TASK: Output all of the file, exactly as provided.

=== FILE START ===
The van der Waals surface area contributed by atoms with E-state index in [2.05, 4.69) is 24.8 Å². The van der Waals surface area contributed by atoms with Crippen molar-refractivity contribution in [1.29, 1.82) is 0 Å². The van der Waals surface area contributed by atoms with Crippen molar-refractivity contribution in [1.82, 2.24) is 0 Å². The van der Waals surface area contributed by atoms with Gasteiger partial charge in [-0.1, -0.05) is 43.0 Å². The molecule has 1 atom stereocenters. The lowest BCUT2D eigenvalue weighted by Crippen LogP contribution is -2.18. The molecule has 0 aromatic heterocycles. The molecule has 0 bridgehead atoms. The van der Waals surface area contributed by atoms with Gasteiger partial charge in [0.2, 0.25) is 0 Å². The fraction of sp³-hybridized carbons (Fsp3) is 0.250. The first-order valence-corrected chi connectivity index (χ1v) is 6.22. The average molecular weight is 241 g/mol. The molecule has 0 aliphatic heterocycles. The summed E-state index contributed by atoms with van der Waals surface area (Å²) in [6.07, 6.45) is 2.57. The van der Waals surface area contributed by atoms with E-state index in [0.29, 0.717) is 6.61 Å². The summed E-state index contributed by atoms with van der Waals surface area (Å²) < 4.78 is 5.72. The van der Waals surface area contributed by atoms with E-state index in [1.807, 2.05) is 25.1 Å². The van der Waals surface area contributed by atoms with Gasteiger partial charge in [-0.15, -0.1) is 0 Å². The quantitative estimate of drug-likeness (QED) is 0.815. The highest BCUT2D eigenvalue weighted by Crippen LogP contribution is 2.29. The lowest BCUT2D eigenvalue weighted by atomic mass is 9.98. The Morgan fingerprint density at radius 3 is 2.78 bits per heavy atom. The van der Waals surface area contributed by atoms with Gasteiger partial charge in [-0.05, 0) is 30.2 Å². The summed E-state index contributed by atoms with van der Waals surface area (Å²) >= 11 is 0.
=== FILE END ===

The van der Waals surface area contributed by atoms with E-state index in [2.05, 4.69) is 24.8 Å². The van der Waals surface area contributed by atoms with Crippen molar-refractivity contribution in [1.29, 1.82) is 0 Å². The van der Waals surface area contributed by atoms with Crippen molar-refractivity contribution in [1.82, 2.24) is 0 Å². The van der Waals surface area contributed by atoms with Gasteiger partial charge in [-0.1, -0.05) is 43.0 Å². The molecule has 1 atom stereocenters. The lowest BCUT2D eigenvalue weighted by Crippen LogP contribution is -2.18. The molecule has 0 aromatic heterocycles. The molecule has 0 bridgehead atoms. The van der Waals surface area contributed by atoms with Gasteiger partial charge in [0.2, 0.25) is 0 Å². The fraction of sp³-hybridized carbons (Fsp3) is 0.250. The first-order valence-corrected chi connectivity index (χ1v) is 6.22. The average molecular weight is 241 g/mol. The molecule has 0 aliphatic heterocycles. The summed E-state index contributed by atoms with van der Waals surface area (Å²) in [6.07, 6.45) is 2.57. The van der Waals surface area contributed by atoms with E-state index in [0.29, 0.717) is 6.61 Å². The summed E-state index contributed by atoms with van der Waals surface area (Å²) < 4.78 is 5.72. The van der Waals surface area contributed by atoms with E-state index in [1.807, 2.05) is 25.1 Å². The van der Waals surface area contributed by atoms with Gasteiger partial charge in [-0.15, -0.1) is 0 Å². The quantitative estimate of drug-likeness (QED) is 0.815. The highest BCUT2D eigenvalue weighted by Crippen LogP contribution is 2.29. The lowest BCUT2D eigenvalue weighted by atomic mass is 9.98. The Morgan fingerprint density at radius 3 is 2.78 bits per heavy atom. The van der Waals surface area contributed by atoms with Gasteiger partial charge in [-0.05, 0) is 30.2 Å². The summed E-state index contributed by atoms with van der Waals surface area (Å²) >= 11 is 0.